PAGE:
However, over the years, artisans started getting their material from industrial processes and not from their own surroundings. The focus then shifted to the larger ecosystem of Kutch, to find ways to create value from waste. Having witnessed plastic as a freely available environmental nuisance, Katell wanted to integrate the traditional skills of artisans towards developing items of use. That’s how plastic went on to get upcycled as a textile.
With over 2000 looms spread across Kutch, and handloom weaving being one of the traditional handicrafts, it was an ideal option to integrate with plastic. After many trials and errors, a process was finally formulated to upcycle locally collected plastic bags and cement bags into high-quality products. It also meant rethinking product design, showing how it can go a long way in extending the life of a plastic bag, and making it the norm.
Designed around sustainability, the model developed was energy-efficient in comparison to recycling as it took discarded plastic bags and then converted them into different products that would last longer, with increased utility. Rather than creating new material, this intervention found a way to protect the local environment from harsh toxins that modern production technologies otherwise produce.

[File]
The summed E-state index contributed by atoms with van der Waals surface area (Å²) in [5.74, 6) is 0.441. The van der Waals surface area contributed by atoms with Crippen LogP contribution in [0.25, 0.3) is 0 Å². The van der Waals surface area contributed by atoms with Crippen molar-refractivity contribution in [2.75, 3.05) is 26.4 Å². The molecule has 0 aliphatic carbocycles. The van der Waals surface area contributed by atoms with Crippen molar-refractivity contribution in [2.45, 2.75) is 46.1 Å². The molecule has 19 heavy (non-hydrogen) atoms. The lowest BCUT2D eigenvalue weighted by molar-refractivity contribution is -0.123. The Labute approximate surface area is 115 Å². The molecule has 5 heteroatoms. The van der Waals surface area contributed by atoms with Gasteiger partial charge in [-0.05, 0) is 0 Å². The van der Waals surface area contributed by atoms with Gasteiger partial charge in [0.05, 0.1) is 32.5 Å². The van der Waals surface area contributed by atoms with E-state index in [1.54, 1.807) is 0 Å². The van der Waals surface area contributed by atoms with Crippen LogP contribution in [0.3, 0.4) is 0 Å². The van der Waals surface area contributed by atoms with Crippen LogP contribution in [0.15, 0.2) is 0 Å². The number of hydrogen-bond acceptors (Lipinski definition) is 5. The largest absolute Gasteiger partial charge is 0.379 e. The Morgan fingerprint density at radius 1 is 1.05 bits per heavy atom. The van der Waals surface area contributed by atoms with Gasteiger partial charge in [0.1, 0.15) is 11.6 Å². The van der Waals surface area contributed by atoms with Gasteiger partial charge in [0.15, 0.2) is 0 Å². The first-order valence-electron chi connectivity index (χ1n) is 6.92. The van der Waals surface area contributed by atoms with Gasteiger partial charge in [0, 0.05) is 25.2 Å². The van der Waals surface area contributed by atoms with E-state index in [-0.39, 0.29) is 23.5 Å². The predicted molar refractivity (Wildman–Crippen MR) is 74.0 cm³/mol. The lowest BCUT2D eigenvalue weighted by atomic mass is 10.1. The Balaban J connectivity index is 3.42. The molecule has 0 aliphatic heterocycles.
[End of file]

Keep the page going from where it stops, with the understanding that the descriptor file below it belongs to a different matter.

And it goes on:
But just committing to give back to the environment was not enough for Khamir. What started in 2006 as a pilot, went on to become an Upcycled Plastic Weaving initiative, which has since been helping promote the ancient craft of weaving in tandem with the local ecology of Kutch, and facilitating forward linkages that provide sustainable livelihoods for many along this newly created value chain.
Initially, as part of this initiative, Khamir trained two women weavers and has since built capacities of more than 100 people, many of whom do not belong to the Vankar or weavers community of Kutch. As it’s mainly a skill-based craft, this initiative managed opening up the possibility for a wide number of people such as medium-skilled weavers, home-based workers, disabled and senior citizens who continue to get trained from Khamir.